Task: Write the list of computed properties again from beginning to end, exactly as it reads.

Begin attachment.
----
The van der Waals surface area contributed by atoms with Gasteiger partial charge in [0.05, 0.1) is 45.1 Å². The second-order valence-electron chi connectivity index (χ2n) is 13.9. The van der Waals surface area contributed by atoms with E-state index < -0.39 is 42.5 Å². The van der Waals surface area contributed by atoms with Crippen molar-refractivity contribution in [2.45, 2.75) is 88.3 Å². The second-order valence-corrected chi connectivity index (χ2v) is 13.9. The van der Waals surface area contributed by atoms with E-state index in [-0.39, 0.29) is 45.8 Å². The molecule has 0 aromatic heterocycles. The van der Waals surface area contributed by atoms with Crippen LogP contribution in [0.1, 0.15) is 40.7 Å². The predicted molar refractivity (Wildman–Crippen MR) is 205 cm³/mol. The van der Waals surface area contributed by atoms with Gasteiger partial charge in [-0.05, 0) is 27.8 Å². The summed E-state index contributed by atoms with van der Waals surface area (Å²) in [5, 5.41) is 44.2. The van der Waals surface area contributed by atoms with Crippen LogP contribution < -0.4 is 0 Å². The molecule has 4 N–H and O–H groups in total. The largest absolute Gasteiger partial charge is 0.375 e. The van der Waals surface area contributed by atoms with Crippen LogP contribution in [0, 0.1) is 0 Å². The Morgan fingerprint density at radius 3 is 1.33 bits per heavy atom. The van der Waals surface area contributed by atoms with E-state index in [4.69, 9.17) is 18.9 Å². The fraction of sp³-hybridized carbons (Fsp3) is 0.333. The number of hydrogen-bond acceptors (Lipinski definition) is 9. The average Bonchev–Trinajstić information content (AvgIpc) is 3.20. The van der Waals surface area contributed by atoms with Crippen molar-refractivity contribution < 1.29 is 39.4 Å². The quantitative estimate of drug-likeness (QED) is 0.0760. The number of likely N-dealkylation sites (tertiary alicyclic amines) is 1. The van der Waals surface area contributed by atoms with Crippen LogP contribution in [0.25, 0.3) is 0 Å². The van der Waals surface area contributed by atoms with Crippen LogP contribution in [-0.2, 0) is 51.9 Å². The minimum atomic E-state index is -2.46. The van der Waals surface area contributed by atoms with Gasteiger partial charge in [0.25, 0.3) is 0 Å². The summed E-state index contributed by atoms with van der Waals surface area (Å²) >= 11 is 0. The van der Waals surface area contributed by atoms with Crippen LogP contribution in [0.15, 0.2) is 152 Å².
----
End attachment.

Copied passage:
The van der Waals surface area contributed by atoms with Gasteiger partial charge in [0.05, 0.1) is 45.1 Å². The second-order valence-electron chi connectivity index (χ2n) is 13.9. The van der Waals surface area contributed by atoms with E-state index < -0.39 is 42.5 Å². The van der Waals surface area contributed by atoms with Crippen molar-refractivity contribution in [2.45, 2.75) is 88.3 Å². The second-order valence-corrected chi connectivity index (χ2v) is 13.9. The van der Waals surface area contributed by atoms with E-state index in [-0.39, 0.29) is 45.8 Å². The molecule has 0 aromatic heterocycles. The van der Waals surface area contributed by atoms with Crippen LogP contribution in [0.1, 0.15) is 40.7 Å². The predicted molar refractivity (Wildman–Crippen MR) is 205 cm³/mol. The van der Waals surface area contributed by atoms with Gasteiger partial charge in [-0.05, 0) is 27.8 Å². The summed E-state index contributed by atoms with van der Waals surface area (Å²) in [5, 5.41) is 44.2. The van der Waals surface area contributed by atoms with Crippen LogP contribution < -0.4 is 0 Å². The molecule has 4 N–H and O–H groups in total. The largest absolute Gasteiger partial charge is 0.375 e. The van der Waals surface area contributed by atoms with Crippen LogP contribution in [0, 0.1) is 0 Å². The Morgan fingerprint density at radius 3 is 1.33 bits per heavy atom. The van der Waals surface area contributed by atoms with E-state index in [4.69, 9.17) is 18.9 Å². The fraction of sp³-hybridized carbons (Fsp3) is 0.333. The number of hydrogen-bond acceptors (Lipinski definition) is 9. The average Bonchev–Trinajstić information content (AvgIpc) is 3.20. The van der Waals surface area contributed by atoms with Crippen molar-refractivity contribution < 1.29 is 39.4 Å². The quantitative estimate of drug-likeness (QED) is 0.0760. The number of likely N-dealkylation sites (tertiary alicyclic amines) is 1. The van der Waals surface area contributed by atoms with Crippen LogP contribution in [0.25, 0.3) is 0 Å². The van der Waals surface area contributed by atoms with Crippen LogP contribution in [-0.2, 0) is 51.9 Å². The minimum atomic E-state index is -2.46. The van der Waals surface area contributed by atoms with Gasteiger partial charge in [0.25, 0.3) is 0 Å². The summed E-state index contributed by atoms with van der Waals surface area (Å²) >= 11 is 0. The van der Waals surface area contributed by atoms with Crippen LogP contribution in [0.15, 0.2) is 152 Å².